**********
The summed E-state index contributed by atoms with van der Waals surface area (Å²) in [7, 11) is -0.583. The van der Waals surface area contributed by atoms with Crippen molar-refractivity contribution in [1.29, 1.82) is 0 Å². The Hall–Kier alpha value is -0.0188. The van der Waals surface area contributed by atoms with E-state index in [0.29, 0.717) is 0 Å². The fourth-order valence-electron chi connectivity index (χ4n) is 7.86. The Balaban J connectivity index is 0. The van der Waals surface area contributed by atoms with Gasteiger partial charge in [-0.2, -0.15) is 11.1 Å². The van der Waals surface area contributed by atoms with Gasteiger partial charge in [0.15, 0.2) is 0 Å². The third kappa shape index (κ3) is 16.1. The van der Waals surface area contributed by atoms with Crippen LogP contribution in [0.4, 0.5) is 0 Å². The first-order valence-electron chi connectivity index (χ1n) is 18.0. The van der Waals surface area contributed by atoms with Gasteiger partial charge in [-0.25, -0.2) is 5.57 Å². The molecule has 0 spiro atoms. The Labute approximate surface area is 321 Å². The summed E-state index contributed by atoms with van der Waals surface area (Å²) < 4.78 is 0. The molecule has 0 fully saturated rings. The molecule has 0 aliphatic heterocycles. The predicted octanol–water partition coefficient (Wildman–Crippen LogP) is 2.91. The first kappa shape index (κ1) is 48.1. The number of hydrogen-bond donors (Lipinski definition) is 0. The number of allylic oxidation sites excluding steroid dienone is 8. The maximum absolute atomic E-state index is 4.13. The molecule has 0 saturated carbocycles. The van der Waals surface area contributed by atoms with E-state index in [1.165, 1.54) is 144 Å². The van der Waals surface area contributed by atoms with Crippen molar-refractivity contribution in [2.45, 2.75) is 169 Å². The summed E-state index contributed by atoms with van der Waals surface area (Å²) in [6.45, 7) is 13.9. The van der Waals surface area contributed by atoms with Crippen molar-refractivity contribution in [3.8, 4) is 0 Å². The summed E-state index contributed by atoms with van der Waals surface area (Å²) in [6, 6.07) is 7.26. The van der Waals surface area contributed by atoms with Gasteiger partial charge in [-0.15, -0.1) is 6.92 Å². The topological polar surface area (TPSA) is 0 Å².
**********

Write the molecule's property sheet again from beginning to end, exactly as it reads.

The summed E-state index contributed by atoms with van der Waals surface area (Å²) in [7, 11) is -0.583. The van der Waals surface area contributed by atoms with Crippen molar-refractivity contribution in [1.29, 1.82) is 0 Å². The Hall–Kier alpha value is -0.0188. The van der Waals surface area contributed by atoms with E-state index in [0.29, 0.717) is 0 Å². The fourth-order valence-electron chi connectivity index (χ4n) is 7.86. The Balaban J connectivity index is 0. The van der Waals surface area contributed by atoms with Gasteiger partial charge in [-0.2, -0.15) is 11.1 Å². The van der Waals surface area contributed by atoms with Gasteiger partial charge in [0.15, 0.2) is 0 Å². The third kappa shape index (κ3) is 16.1. The van der Waals surface area contributed by atoms with Crippen LogP contribution in [0.4, 0.5) is 0 Å². The first-order valence-electron chi connectivity index (χ1n) is 18.0. The van der Waals surface area contributed by atoms with Gasteiger partial charge in [-0.25, -0.2) is 5.57 Å². The molecule has 0 spiro atoms. The Labute approximate surface area is 321 Å². The summed E-state index contributed by atoms with van der Waals surface area (Å²) < 4.78 is 0. The molecule has 0 fully saturated rings. The molecule has 0 aliphatic heterocycles. The predicted octanol–water partition coefficient (Wildman–Crippen LogP) is 2.91. The first kappa shape index (κ1) is 48.1. The number of hydrogen-bond donors (Lipinski definition) is 0. The number of allylic oxidation sites excluding steroid dienone is 8. The maximum absolute atomic E-state index is 4.13. The molecule has 0 saturated carbocycles. The van der Waals surface area contributed by atoms with E-state index in [1.165, 1.54) is 144 Å². The van der Waals surface area contributed by atoms with Crippen molar-refractivity contribution in [2.45, 2.75) is 169 Å². The summed E-state index contributed by atoms with van der Waals surface area (Å²) in [6.45, 7) is 13.9. The van der Waals surface area contributed by atoms with Crippen molar-refractivity contribution in [3.8, 4) is 0 Å². The summed E-state index contributed by atoms with van der Waals surface area (Å²) in [6, 6.07) is 7.26. The van der Waals surface area contributed by atoms with Gasteiger partial charge in [-0.15, -0.1) is 6.92 Å². The topological polar surface area (TPSA) is 0 Å².